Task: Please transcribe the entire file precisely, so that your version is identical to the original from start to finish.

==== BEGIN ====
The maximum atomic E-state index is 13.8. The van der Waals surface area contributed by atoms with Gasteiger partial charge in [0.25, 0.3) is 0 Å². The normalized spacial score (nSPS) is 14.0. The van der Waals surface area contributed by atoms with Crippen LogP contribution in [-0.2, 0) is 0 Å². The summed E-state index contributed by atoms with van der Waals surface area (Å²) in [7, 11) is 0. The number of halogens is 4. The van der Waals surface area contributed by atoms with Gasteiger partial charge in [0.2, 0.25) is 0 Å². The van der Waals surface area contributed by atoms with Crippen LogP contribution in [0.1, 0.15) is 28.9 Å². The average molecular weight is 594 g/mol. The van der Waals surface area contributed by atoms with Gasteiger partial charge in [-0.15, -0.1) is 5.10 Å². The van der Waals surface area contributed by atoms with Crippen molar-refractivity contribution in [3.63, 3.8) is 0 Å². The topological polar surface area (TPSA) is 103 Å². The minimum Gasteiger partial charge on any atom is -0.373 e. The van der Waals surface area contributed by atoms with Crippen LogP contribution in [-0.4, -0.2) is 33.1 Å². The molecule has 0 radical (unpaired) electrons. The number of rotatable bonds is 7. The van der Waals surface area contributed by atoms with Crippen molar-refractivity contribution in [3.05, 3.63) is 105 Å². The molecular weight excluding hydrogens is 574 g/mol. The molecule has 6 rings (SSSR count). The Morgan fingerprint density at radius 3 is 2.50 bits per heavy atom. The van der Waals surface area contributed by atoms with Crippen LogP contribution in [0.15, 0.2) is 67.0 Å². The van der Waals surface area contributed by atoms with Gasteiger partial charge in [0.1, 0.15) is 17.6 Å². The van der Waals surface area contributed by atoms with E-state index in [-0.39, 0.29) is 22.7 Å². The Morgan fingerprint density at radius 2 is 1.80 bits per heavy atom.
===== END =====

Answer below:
The maximum atomic E-state index is 13.8. The van der Waals surface area contributed by atoms with Gasteiger partial charge in [0.25, 0.3) is 0 Å². The normalized spacial score (nSPS) is 14.0. The van der Waals surface area contributed by atoms with Crippen LogP contribution in [-0.2, 0) is 0 Å². The summed E-state index contributed by atoms with van der Waals surface area (Å²) in [7, 11) is 0. The number of halogens is 4. The van der Waals surface area contributed by atoms with Gasteiger partial charge in [0.2, 0.25) is 0 Å². The van der Waals surface area contributed by atoms with Crippen LogP contribution in [0.1, 0.15) is 28.9 Å². The average molecular weight is 594 g/mol. The van der Waals surface area contributed by atoms with Gasteiger partial charge in [-0.15, -0.1) is 5.10 Å². The van der Waals surface area contributed by atoms with Crippen molar-refractivity contribution in [3.63, 3.8) is 0 Å². The topological polar surface area (TPSA) is 103 Å². The minimum Gasteiger partial charge on any atom is -0.373 e. The van der Waals surface area contributed by atoms with Crippen LogP contribution in [-0.4, -0.2) is 33.1 Å². The molecule has 0 radical (unpaired) electrons. The number of rotatable bonds is 7. The van der Waals surface area contributed by atoms with Crippen molar-refractivity contribution in [3.05, 3.63) is 105 Å². The molecular weight excluding hydrogens is 574 g/mol. The molecule has 6 rings (SSSR count). The Morgan fingerprint density at radius 3 is 2.50 bits per heavy atom. The van der Waals surface area contributed by atoms with Crippen LogP contribution in [0.15, 0.2) is 67.0 Å². The van der Waals surface area contributed by atoms with Gasteiger partial charge in [0.1, 0.15) is 17.6 Å². The van der Waals surface area contributed by atoms with E-state index in [-0.39, 0.29) is 22.7 Å². The Morgan fingerprint density at radius 2 is 1.80 bits per heavy atom.